by an emission).  The Mishna in Pesachim 95b points out that a niddah, 
yoledes(woman who gave birth), a zav or a zava cannot eat from the korban 
pesach. Nowadays, although a yoledes (and a zav and zava in theory) goes to
the mikva this does not fully complete the tahara (purification process).
They still must bring a korban, and the Sdei Chemed points out (Maareches 
9) that since they have the status of mechusar kippurim (they have not
brought their korban yet) they can not eat from the korban pesach. 
Therefore all women who have given birth would be excluded from the korban
pesach. Also, since we are not careful about these things we may have to
consider all men a safek zav (a possible zav) and all women a safek zava 
and prohibit them too.

4) Cohanim (Priests) - All cohanim nowadays are cohanei chazaka (they are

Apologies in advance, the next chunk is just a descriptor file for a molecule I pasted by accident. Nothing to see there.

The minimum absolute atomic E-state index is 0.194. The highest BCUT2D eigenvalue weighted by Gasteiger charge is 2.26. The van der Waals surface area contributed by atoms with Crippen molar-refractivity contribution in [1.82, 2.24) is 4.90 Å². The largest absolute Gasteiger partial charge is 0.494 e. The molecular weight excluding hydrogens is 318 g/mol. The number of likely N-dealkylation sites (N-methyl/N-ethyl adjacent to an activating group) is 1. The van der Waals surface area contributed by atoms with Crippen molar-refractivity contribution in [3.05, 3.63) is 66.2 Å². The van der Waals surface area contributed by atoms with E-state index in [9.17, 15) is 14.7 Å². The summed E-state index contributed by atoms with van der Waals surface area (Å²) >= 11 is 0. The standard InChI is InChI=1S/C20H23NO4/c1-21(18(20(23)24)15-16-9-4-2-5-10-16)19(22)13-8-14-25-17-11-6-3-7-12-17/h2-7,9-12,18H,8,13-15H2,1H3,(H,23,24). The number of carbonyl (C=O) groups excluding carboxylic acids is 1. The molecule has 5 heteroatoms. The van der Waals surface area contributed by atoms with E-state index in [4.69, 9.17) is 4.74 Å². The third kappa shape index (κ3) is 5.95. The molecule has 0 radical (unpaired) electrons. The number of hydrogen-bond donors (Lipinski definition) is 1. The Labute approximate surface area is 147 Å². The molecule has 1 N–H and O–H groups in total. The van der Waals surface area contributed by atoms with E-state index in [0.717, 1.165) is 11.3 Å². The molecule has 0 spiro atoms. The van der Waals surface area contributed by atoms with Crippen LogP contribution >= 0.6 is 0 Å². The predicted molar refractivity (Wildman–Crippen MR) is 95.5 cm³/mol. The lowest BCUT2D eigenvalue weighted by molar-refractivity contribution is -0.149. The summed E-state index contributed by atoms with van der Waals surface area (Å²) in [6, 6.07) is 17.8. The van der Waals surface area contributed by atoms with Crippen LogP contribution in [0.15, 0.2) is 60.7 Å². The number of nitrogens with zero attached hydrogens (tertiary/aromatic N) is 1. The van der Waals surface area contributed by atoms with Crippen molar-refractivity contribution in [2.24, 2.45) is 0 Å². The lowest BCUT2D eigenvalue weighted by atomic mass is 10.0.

cohanim because they say so). Many acharonim (ie. see Magen Avraham 
Siman 457 ) claim that therefore they are only safek(doubtful) cohanim and
would not be able to do the work in the BM. Another issue is that for a
cohain to do avoda he must wear bigdei cehuna(special clothes).
Unfortunately we don't know what they look like and on almost every one of
the bigdei cehuan there is a 3 or 4 way dispute (Rashi, Ramban, Rambam,
Raavad) what it looked like. Another problem is that some of the bigdei
cehuna need techeles( special blue dye) which according to most we don't
have today. However, the Rambam(8,13 Keli Hamikdash) according to some
acharonim implies that for the bigdei cehuna any blue dye is okay (see the
Mirceves Hamishna there). The bottom line is that we cannot produce the 
correct bigdei cehuan today and the therefore the cohain would not be 
permitted to the avoda.

These are a small portion of the issues involved, as you can see they
are many. Hopefully next year we will be bringing the korban pesach in the
Beis Hamikdash Habnuya.

Ari Shapiro


From: Zvi Weiss		 <weissz@...>
Date: Thu, 28 Mar 1996 09:03:57 -0500 (EST)
Subject: Re: Korban Pesach B'zman Hazeh